Savile, Gertrude, et al. Secret Comment: The Diaries of Gertrude Savile, 1721-1757. Devon: Kingsbridge History Society; [Nottingham]: Thoroton Society of Nottinghamshire, 1997.
This is a taster for my next article about the problems of managing servants in the 18th-century, with particular reference to the diaries of Gertrude Savile. It focuses on events in July, 1756, and concerns her footman, John Barlow, and the havoc that one male in a household of three females (four, if you count Gertrude herself) can bring about.
We begin on July 6th, when Barlow had a quarrel with one of the maids, Sarah. Afterwards, she went to her mistress and told her a long tale of what had been going on in the household behind her back. Gertrude had obviously been quite taken with Barlow herself, since she records that, in the course of the year, she had given him a livery coat and waistcoat, three “frocks” and two more waistcoats. She had also, she said shown, “forbearance and kindness to him in his sickness.” This seems to have been a series of epileptic fits.
Now, however, she reproaches herself for having kept him on, despite recording that he abused, cursed and threatened her. Why did she do it? Perhaps the catty nature of some of her remarks throughout the record of the incident gives us a clue. Barlow must certainly have had something, since it appears that all three of the maids were under his spell. Even Gertrude herself refers to him at one point, perhaps sarcastically, as “the Adonis John Barlow”. She then writes:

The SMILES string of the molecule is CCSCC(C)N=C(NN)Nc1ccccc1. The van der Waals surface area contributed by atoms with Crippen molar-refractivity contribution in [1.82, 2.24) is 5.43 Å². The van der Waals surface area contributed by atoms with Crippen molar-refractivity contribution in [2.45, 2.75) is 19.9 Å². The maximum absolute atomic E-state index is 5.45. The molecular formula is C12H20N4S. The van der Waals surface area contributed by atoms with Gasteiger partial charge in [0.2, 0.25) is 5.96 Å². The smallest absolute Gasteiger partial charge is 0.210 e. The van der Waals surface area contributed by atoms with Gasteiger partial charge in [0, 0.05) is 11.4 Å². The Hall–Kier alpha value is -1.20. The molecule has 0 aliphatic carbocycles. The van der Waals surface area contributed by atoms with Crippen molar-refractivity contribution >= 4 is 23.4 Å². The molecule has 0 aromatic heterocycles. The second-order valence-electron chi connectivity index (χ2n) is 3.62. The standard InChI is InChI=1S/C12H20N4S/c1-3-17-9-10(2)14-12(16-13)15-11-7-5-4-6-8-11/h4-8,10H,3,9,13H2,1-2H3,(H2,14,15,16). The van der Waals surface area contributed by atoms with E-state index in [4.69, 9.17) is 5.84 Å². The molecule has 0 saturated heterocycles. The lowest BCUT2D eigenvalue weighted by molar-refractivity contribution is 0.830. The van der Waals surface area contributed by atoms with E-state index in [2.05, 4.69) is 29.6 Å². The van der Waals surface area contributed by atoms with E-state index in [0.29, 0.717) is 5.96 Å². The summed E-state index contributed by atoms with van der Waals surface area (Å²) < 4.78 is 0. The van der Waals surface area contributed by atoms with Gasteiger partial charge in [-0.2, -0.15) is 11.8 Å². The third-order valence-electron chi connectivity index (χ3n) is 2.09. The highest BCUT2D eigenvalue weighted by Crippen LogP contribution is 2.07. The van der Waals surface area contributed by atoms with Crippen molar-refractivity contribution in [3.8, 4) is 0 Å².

“I was silly enough to think him a sober and modest fellow but he was far otherwise, a scandalous whoremaster; made quite a brothel of my house with one if not two of my maids. There is little doubt of Ann Jennings being his strumpet, old, ugly and demure as she was; she, I suppose, bought his favours. He charmed the housemaid also, so that (I am since convinced) her jealousy was the cause of her letting me know the scandalous affairs long transacted in my little family.”
Even when she was sacking him, Gertrude gave him one of his new “frocks”, his waistcoats and a hat, whether from fear or liking she does not record. What she does say is that he “haunted the house every day” for a time, supposedly to ask her to give him a character, but actually to try to get what he could from the maids. She says that she was so terrified and miserable she had to get the coachman to stay as much of the day as he could and asleep in the house overnight.
This went on for most of the month, until, at the end, she sacked Ann Jennings:
“… a woman more vile than her paramour. She must have bribed the young fellow to make a whore of her. Made? No: she must have been so before. What victuals, beer, wine, candles, soap, coals, everything but what they might by law be hanged for, was given out of my house. I am amazed at my stupidity to let such doings continue, but all my four servants hanging together, and my lameness, made them secure from my detection.”
On the 30th, she sacked the cook, of whom she wrote:
“I thought it was impossible she could be amorously disposed and be such a beast in her dress, though young and pretty. I often in jest said to her, ‘Sure you have no sweetheart; you would not be such a slut if you had’.”
She continued to employ the housemaid who had informed on Barlow, despite being “sick of the same distemper”, after she had dismissed the others. Meanwhile, she replaced both her personal maid and cook, and hired a new footman called William. None of them lasted a year in her service.
Reality versus Hollywood (and Television)